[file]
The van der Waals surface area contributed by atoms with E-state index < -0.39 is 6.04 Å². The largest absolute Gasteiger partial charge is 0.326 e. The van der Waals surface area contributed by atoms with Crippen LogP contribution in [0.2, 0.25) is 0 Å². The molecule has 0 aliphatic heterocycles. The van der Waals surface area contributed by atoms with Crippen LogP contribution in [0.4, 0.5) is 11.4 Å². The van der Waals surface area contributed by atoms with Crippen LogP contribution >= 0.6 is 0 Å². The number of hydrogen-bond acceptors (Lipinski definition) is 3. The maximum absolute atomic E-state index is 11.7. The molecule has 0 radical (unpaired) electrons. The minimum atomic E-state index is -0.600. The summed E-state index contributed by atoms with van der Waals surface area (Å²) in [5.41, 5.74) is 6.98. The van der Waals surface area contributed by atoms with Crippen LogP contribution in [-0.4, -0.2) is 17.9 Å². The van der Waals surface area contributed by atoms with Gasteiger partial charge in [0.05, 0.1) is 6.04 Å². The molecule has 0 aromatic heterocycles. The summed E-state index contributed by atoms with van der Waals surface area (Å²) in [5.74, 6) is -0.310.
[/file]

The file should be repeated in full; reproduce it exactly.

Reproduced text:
The van der Waals surface area contributed by atoms with E-state index < -0.39 is 6.04 Å². The largest absolute Gasteiger partial charge is 0.326 e. The van der Waals surface area contributed by atoms with Crippen LogP contribution in [0.2, 0.25) is 0 Å². The molecule has 0 aliphatic heterocycles. The van der Waals surface area contributed by atoms with Crippen LogP contribution in [0.4, 0.5) is 11.4 Å². The van der Waals surface area contributed by atoms with Crippen LogP contribution >= 0.6 is 0 Å². The number of hydrogen-bond acceptors (Lipinski definition) is 3. The maximum absolute atomic E-state index is 11.7. The molecule has 0 radical (unpaired) electrons. The minimum atomic E-state index is -0.600. The summed E-state index contributed by atoms with van der Waals surface area (Å²) in [5.41, 5.74) is 6.98. The van der Waals surface area contributed by atoms with Crippen LogP contribution in [-0.4, -0.2) is 17.9 Å². The van der Waals surface area contributed by atoms with Gasteiger partial charge in [0.05, 0.1) is 6.04 Å². The molecule has 0 aromatic heterocycles. The summed E-state index contributed by atoms with van der Waals surface area (Å²) in [5.74, 6) is -0.310.